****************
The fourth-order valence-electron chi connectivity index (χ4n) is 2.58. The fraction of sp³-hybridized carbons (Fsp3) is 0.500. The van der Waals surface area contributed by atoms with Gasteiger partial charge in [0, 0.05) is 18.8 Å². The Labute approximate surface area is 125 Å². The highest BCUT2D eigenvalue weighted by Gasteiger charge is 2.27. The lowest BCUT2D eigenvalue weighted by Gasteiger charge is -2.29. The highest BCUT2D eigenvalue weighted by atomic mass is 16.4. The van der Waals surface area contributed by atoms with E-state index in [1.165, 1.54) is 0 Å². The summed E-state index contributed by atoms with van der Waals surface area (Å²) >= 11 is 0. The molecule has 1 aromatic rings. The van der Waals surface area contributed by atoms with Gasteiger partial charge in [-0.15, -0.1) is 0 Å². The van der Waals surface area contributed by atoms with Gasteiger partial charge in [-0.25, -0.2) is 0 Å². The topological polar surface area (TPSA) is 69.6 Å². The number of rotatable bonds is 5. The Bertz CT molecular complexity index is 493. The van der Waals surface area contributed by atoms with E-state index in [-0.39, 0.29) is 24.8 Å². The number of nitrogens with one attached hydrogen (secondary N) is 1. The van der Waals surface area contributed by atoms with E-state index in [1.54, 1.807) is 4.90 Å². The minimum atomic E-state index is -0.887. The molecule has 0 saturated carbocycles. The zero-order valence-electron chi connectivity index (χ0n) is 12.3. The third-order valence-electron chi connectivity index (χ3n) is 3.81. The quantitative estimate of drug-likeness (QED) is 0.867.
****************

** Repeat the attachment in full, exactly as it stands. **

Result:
The fourth-order valence-electron chi connectivity index (χ4n) is 2.58. The fraction of sp³-hybridized carbons (Fsp3) is 0.500. The van der Waals surface area contributed by atoms with Gasteiger partial charge in [0, 0.05) is 18.8 Å². The Labute approximate surface area is 125 Å². The highest BCUT2D eigenvalue weighted by Gasteiger charge is 2.27. The lowest BCUT2D eigenvalue weighted by Gasteiger charge is -2.29. The highest BCUT2D eigenvalue weighted by atomic mass is 16.4. The van der Waals surface area contributed by atoms with E-state index in [1.165, 1.54) is 0 Å². The summed E-state index contributed by atoms with van der Waals surface area (Å²) >= 11 is 0. The molecule has 1 aromatic rings. The van der Waals surface area contributed by atoms with Gasteiger partial charge in [-0.15, -0.1) is 0 Å². The van der Waals surface area contributed by atoms with Gasteiger partial charge in [-0.25, -0.2) is 0 Å². The topological polar surface area (TPSA) is 69.6 Å². The number of rotatable bonds is 5. The Bertz CT molecular complexity index is 493. The van der Waals surface area contributed by atoms with E-state index in [-0.39, 0.29) is 24.8 Å². The number of nitrogens with one attached hydrogen (secondary N) is 1. The van der Waals surface area contributed by atoms with E-state index in [1.54, 1.807) is 4.90 Å². The minimum atomic E-state index is -0.887. The molecule has 0 saturated carbocycles. The zero-order valence-electron chi connectivity index (χ0n) is 12.3. The third-order valence-electron chi connectivity index (χ3n) is 3.81. The quantitative estimate of drug-likeness (QED) is 0.867.